Report on Telica (Nicaragua) — April 1999
Bulletin of the Global Volcanism Network, vol. 24, no. 6 (April 1999)
Managing Editor: Richard Wunderman.
Telica (Nicaragua) Phreatic eruptions in May and June cause local ashfall
Please cite this report as:
Global Volcanism Program, 1999. Report on Telica (Nicaragua) (Wunderman, R., ed.). Bulletin of the Global Volcanism Network, 24:6. Smithsonian Institution. https://doi.org/10.5479/si.GVP.BGVN199904-344040.
12.606°N, 86.84°W; summit elev. 1036 m
All times are local (unless otherwise noted)
At about 0200 on 21 May a phreatic eruption marked by explosions began from the crater. At daybreak the gas plume extended to ~500 m in height. The following day observers on the crater rim noted a new 50-m-diameter vent on the crater floor. At the time of the observations, an intense gas stream was emanating from the new vent, accompanied by a jet engine-like sound. Fumarolic activity within Telica's crater was much stronger as well. Diminishing phreatic eruptions continued until 23 May. No ashfall was reported. INETER geologists who visited Telica on 18 May had not seen any evidence of increased activity; seismic monitoring did not show any precursors.
Wilfried Strauch reported that new phreatic eruptions took place on 5 June 1999, most notably between 1830 and 1900. These explosions were strong enough to register on nearby seismometers and resulted in minor ashfall in Chichigalpa, ~15 km WSW of Telica. Following the explosions, seismic activity rapidly declined. A 7 June article by La Prensa de Nicaragua stated that 6,000 people had to be evacuated in case of eruption. The article claimed that Telica discharged a cloud of ash to the SW that had bathed the bordering communities and part of Chichigalpa and scattered gas and ash caused adjacent inhabitants near the volcano to suffer irritation of eyes, throat, and nose. Observers noted a steaming area in the W sector of the volcano, 500 m from the crater border.
Crater observations March 1997-February 1998. During March 1997 (BGVN 22:03), INETER recorded high seismicity, ~150 events/day. During December 1996 there had been ~100 events/day. Visits to the summit crater revealed fresh ashfall, numerous small landslides inside the crater, and moderate fumarolic activity in the walls and floor of the crater. Fumaroles lying along a fracture trending NE-SW and located near the seismic station outside the active crater had maximum temperatures of 85°C. Infrared camera measurements on 20 March 1997 detected a zone of high temperatures near the base of the W crater wall.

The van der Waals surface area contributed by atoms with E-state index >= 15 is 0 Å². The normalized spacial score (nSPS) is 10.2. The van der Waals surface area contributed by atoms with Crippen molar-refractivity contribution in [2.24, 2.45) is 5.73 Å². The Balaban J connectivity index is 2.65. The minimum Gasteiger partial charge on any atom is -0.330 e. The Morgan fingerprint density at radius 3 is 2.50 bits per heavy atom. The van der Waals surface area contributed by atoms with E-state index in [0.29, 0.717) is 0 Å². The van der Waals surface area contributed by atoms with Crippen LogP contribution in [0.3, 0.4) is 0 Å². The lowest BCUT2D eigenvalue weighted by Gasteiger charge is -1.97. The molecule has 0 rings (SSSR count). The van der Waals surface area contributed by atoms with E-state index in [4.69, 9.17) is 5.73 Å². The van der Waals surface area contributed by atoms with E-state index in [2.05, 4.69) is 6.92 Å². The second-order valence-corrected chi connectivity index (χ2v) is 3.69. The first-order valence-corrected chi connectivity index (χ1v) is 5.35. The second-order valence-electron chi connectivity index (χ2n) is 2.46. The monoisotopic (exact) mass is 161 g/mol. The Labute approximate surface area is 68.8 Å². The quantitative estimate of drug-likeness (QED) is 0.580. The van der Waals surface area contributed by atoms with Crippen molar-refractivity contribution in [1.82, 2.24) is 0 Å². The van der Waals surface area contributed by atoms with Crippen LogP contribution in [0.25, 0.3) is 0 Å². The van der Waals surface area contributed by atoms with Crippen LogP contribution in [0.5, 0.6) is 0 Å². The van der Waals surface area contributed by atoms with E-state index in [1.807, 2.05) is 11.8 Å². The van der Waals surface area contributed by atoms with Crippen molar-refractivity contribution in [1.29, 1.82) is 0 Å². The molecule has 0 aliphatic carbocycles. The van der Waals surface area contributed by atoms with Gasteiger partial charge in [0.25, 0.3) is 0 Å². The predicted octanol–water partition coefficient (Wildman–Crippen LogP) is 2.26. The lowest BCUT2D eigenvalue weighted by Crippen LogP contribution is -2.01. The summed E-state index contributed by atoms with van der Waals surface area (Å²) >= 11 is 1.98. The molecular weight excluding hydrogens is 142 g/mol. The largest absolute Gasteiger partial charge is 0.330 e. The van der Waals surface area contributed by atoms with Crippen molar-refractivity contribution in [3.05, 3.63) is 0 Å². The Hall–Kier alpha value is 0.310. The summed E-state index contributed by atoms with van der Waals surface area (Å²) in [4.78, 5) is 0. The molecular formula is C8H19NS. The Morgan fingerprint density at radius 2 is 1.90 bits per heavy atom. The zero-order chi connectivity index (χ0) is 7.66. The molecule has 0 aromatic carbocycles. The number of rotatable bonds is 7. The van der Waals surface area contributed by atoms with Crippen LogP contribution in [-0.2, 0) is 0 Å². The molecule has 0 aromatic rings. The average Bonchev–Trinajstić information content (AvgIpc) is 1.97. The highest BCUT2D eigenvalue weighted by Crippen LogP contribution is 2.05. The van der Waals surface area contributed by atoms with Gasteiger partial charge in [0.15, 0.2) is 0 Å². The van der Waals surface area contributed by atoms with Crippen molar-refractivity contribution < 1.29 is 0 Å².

Seismicity and the extent of fumaroles increased slightly in June 1997 (BGVN 22:06). Whereas in April and May the number of volcano-seismic events was near 160/day (BGVN 22:05), during June this rose to ~220/day. Still, crater degassing remained very small. INETER volcanologists observed that NW-flank fissures had grown in number, extent, and apparent depth. During a previously unreported crater visit by Alain Creusot on 29 September 1997, he observed both a small increase in the fumarolic activity and that an active collapse zone on the N crater rim had enlarged by ~15 m. A portable seismic station recorded both an absence of tremor and 10-15 microearthquakes every hour. A February 1998 visit to Telica's crater (BGVN 23:03) also revealed raised temperatures and an active collapse zone.
Geologic Background. Telica, one of Nicaragua's most active volcanoes, has erupted frequently since the beginning of the Spanish era. This volcano group consists of several interlocking cones and vents with a general NW alignment. Sixteenth-century eruptions were reported at symmetrical Santa Clara volcano at the SW end of the group. However, its eroded and breached crater has been covered by forests throughout historical time, and these eruptions may have originated from Telica, whose upper slopes in contrast are unvegetated. The steep-sided cone of Telica is truncated by a 700-m-wide double crater; the southern crater, the source of recent eruptions, is 120 m deep. El Liston, immediately E, has several nested craters. The fumaroles and boiling mudpots of Hervideros de San Jacinto, SE of Telica, form a prominent geothermal area frequented by tourists, and geothermal exploration has occurred nearby.
Information Contacts: Wilfried Strauch, Virginia Tenorio, and Julio Alvarez, Department of Geophysics, Instituto Nicaraguense de Estudios Territoriales (INETER), P.O. Box 1761, Managua, Nicaragua; La Prensa de Nicaragua, Managua, Nicaragua (URL: http://www.laprensa.com.ni); Alain Creusot, Instituto Nicaraguense de Energía, Managua, Nicaragua.